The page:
Professional Development

11/1/2012 By:

You can call it the missing link to the true integration of technology in schools: teaching the teachers. All of the members of this working group addressed the struggles of implementing a valuable and cost-efficient PD program. Most seemed hopeful as they watch their faculty evolve. Here are some of their strategies and tools.

Q What professional development approaches are working?

We implemented a professional development program called Kyrene Teaches with Technology Program (KTTP) by starting with volunteer teacher teams willing to work with master teacher or technology specialists (also known as educational technology specialists). Team meetings were held on a regular basis where teachers could discuss the needs of their students and learn about technological tools that could help them in the classroom. The ed tech liaisons were then available to coach and support teachers as they tried new things. Over the course of five years, every teacher team in the school district participated in this program. The individual and very specific feedback that teachers receive is transforming professional development into a personalized program.
—David Schauer, superintendent, Kyrene School District, Tempe, AZ

Our summer Technology Academy for teachers is a week-long, three graduate credit course that we hold in partnership with a local university. It is the only avenue to get technology for the classroom. All technology in our district is tied to PD. In just three years we have had 100 percent voluntary participation for all of our staff.
—Paul Sanfrancesco, director of technology, Garnet Valley SD, Glen Mills, PA

‘‘We don’t pretend to know what will work for each teacher. We don’t declare that “this is the way it should be done.” we instead encourage local innovation.
—Jim Klein

Q What technologies are helping you manage or support the professional learning process?

Varied learning opportunities are needed for adults, just like they are for children. The “one-sizefits- all” approach no longer works so we offer options such as traditional, in-person classes, online classes, and book studies with teams. The iObservations tool provides short video clips that are tailored to specific feedback given to teachers that demonstrate an element of instruction. This is now the emphasis of all professional development work with teachers. School and district leaders are constantly in classrooms using this tool and it is transforming the entire culture.
—David Schauer

We use the PDAS app on iPads to help administrators with walkthroughs and observations. This year, we tried our first “flipped PD” class where teachers watched videos like a flipped classroom prior to training and then came in to complete work together. This way, they would all be familiar with the technology and head straight into integration. This fall we have several courses in iTunesU and are working with neighboring districts to provide a variety of content in that program so we don’t re-invent the wheel.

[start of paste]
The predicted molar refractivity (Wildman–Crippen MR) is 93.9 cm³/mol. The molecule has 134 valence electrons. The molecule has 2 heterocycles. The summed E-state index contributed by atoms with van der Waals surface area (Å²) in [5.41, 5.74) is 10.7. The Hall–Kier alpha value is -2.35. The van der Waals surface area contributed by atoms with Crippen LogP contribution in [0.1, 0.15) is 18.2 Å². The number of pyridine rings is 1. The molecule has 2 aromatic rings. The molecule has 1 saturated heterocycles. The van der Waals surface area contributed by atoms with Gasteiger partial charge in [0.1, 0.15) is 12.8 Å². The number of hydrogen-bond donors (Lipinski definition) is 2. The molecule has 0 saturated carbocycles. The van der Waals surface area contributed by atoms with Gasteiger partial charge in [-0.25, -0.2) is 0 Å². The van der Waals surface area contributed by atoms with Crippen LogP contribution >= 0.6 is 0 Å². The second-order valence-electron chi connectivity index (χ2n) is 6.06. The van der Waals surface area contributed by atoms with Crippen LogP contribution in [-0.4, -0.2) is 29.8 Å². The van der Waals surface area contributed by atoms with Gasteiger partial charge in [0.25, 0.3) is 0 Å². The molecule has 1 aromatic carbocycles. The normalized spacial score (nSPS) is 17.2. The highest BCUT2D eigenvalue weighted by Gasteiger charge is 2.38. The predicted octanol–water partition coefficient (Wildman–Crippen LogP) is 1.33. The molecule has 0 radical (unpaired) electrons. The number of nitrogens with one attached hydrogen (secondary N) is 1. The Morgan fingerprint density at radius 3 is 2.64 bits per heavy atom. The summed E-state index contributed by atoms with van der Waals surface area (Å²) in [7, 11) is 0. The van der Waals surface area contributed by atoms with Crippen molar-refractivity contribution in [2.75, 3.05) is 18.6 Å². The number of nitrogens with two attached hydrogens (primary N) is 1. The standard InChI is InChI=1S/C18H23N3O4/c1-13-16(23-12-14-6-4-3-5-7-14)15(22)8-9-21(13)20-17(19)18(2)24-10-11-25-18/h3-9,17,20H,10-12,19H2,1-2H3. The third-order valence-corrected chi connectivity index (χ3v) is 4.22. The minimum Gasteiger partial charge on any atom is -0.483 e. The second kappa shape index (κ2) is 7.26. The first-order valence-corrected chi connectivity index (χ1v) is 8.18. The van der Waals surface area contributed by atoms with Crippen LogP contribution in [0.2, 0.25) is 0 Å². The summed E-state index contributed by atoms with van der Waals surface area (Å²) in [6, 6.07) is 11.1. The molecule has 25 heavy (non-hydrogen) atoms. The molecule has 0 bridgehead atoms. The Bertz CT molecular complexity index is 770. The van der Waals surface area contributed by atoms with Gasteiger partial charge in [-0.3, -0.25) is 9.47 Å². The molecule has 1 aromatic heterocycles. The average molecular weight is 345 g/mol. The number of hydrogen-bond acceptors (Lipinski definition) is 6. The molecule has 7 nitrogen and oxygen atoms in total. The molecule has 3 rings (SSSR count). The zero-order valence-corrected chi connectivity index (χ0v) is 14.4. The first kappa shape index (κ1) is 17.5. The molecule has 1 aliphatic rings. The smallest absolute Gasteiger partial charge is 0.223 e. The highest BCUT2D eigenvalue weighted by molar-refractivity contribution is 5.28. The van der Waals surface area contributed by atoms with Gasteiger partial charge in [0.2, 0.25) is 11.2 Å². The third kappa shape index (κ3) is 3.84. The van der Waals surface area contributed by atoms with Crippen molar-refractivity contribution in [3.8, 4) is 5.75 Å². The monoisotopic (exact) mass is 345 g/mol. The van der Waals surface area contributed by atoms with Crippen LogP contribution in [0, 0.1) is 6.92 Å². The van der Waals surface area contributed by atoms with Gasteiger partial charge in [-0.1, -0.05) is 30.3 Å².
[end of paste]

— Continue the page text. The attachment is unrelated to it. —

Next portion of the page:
—Carl Hooker, Director of Instructional Technology, Eanes Independent School District, Austin, TX

All of our teachers have district-issued laptops (HP Folios). We have many resources available to our teachers. Teachers are able to create their own ‘Khan Academy’ videos for instruction and post them to their websites and share information and successes on network folders and on our website to provide on-demand access to PD.
—Marianthe Williams, Director of Technology, River Dell Regional School District, River Edge, NJ

‘‘The importance of training principals on evaluating what is or isn’t good integration is the key. Just because a teacher has a smartboard and is showing some slides doesn’t necessarily mean they are using technology effectively.
—Carl Hooker

Where does quality teaching with technology fit in with CCSS? What expectations will there be in the coming years for teachers to teach using technology?

Being in Texas, we are not a Common Core state; however, the need for technology integration is still extremely urgent. We have stateadopted tech literacy assessments that I’ve been working with our state agencies to develop and embed. The importance of training principals on evaluating what is or isn’t good integration is the key. Just because a teacher has a smartboard and is showing some slides doesn’t necessarily mean they are using technology effectively.
—Carl Hooker, Director of Instructional Technology, Eanes Independent School District, Austin, TX

Teachers no longer need to deliver content and their role has shifted to being facilitators of learning. Science, technology, engineering, and mathematics (STEM) help our students use the inquiry process to solve problems that are relevant to the world in which we live. Learning in this way has to be experienced by the adults who are expected to facilitate this for their students. Most teachers were taught using traditional methods and may or may not have the depth of conceptual understanding and knowledge needed with this approach. Therefore, professional development that emulates what it is we want students to do with STEM is critical and quite challenging because of time and money.
—David Schauer,

The CCSS drive the need for the use of media and technology. In order for students to properly achieve these standards, the whole range of new media literacy skills and 21st century literacy skills needs to be embedded into the instructional program. There is more to technology in the CCSS than the computer adaptive assessments. Content (or traditional) skills are still required, but true mastery of the CCSS will require student to also obtain mastery in new media literacy skills.
—Dr. Themistocles Sparangis, Chief Technology Director, Los Angeles Unified School District, Los Angeles, CA

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